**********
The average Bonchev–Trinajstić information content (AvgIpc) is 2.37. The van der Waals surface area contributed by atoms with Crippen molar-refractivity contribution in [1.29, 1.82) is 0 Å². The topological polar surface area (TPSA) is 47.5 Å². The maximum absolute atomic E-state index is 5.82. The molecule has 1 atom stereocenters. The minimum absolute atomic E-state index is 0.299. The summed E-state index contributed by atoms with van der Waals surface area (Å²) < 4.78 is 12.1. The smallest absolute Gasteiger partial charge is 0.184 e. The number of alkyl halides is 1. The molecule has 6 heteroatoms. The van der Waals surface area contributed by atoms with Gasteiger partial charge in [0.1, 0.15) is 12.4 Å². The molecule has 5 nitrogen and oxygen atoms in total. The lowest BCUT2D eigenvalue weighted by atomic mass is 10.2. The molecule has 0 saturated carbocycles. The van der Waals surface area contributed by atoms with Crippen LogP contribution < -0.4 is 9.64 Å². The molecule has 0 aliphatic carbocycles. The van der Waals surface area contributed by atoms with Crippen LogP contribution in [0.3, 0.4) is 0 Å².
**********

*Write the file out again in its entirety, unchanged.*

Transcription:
The average Bonchev–Trinajstić information content (AvgIpc) is 2.37. The van der Waals surface area contributed by atoms with Crippen molar-refractivity contribution in [1.29, 1.82) is 0 Å². The topological polar surface area (TPSA) is 47.5 Å². The maximum absolute atomic E-state index is 5.82. The molecule has 1 atom stereocenters. The minimum absolute atomic E-state index is 0.299. The summed E-state index contributed by atoms with van der Waals surface area (Å²) < 4.78 is 12.1. The smallest absolute Gasteiger partial charge is 0.184 e. The number of alkyl halides is 1. The molecule has 6 heteroatoms. The van der Waals surface area contributed by atoms with Gasteiger partial charge in [0.1, 0.15) is 12.4 Å². The molecule has 5 nitrogen and oxygen atoms in total. The lowest BCUT2D eigenvalue weighted by atomic mass is 10.2. The molecule has 0 saturated carbocycles. The van der Waals surface area contributed by atoms with Crippen LogP contribution < -0.4 is 9.64 Å². The molecule has 0 aliphatic carbocycles. The van der Waals surface area contributed by atoms with Crippen LogP contribution in [0.3, 0.4) is 0 Å².